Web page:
The theoretical principles of the S.P.G.B. are excellent, but it is not surprising that that Party is so small, since they oppose all other Parties—condemn the Labour Party for administering capitalism; condemn the Russian experiment as State capitalism; condemn the I.L.P., the Co-operative movement, the Communists and the Fascists. The S.P.G.B. may not have much of a past, and they do not seem to have much of a future. If you are going to get the sympathy of the workers you must first find a point of contact. The Labour Party tells the workers what Socialism means in terms of concrete domestic measures.

The Case for the S.P.G.B.
For the Socialist Party of Great Britain, "Robertus" first defined its object as "the establishment of a system of society based upon the common ownership and democratic control of the means and instruments for producing and distributing wealth by and in the interest of the whole community."

Socialism is necessary because everywhere we are faced with the contrast between untold wealth for a few and a very much-told poverty for the many. Three-fifths of the total income of this country, for instance, is shared by one-tenth of the people, whilst only two-fifths is left to be shared among the other nine-tenths. This contrast is only possible because one class, the capitalists, own the means of production; and the only remedy, therefore, for the poverty of the workers is to convert the means of life into the common property of society as a whole.

To do this, the working class must organise, consciously and as a class, to obtain control of the political machinery (which includes the armed forces). And this task is the task of the working class itself, without regard to leaders of lords (some of them created by the Labour Party!). For the successful termination of the class struggle involves the overthrow of the capitalist class and the establishment of a classless society.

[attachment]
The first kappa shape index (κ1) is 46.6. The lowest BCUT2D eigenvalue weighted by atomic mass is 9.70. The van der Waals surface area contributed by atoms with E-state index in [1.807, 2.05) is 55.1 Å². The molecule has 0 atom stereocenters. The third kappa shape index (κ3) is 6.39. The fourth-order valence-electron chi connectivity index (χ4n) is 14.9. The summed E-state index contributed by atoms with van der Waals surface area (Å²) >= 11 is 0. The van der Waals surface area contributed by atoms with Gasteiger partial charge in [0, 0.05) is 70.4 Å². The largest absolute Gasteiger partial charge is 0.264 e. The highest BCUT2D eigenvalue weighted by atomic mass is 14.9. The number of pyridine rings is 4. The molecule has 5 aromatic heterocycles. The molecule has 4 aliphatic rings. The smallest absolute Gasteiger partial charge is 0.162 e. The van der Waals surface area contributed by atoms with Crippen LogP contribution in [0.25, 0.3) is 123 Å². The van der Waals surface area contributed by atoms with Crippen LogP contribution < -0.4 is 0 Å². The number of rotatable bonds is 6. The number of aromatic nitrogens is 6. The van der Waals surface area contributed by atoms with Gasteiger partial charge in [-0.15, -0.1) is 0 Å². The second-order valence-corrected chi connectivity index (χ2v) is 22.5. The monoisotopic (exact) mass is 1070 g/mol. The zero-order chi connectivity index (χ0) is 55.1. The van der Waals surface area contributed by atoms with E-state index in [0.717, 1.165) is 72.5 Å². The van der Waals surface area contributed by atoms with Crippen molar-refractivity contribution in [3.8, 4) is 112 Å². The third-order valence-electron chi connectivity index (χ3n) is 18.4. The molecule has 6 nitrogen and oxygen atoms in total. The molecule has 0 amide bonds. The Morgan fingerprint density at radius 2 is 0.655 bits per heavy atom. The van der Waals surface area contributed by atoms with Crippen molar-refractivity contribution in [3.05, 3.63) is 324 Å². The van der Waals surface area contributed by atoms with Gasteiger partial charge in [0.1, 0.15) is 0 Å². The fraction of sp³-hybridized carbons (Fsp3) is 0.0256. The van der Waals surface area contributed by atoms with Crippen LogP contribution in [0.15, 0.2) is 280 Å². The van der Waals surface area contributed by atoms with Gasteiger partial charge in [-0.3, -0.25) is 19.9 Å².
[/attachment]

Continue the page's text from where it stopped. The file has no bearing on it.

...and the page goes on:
Now let us compare this clearly-defined position with that of the Labour Party. Far from having abandoned their reform programme, they have apparently coined some of the S.P.G.B. phraseology, whilst still attempting to tinker with the effects capitalism—with profiteering, rents, slums, "peace"(!), public utilities—like all the other capitalist and reformist Parties. They call the recognition of the class struggle, "a narrow, class appeal, as all men and women of goodwill should rally . . . . etc." The Labour Party has grown by marrying its old reformist intentions to the unsound ideas of the workers, by studying and manipulating their ignorance. As Mr. Salter, a Labour M.P., has said in the "New Leader":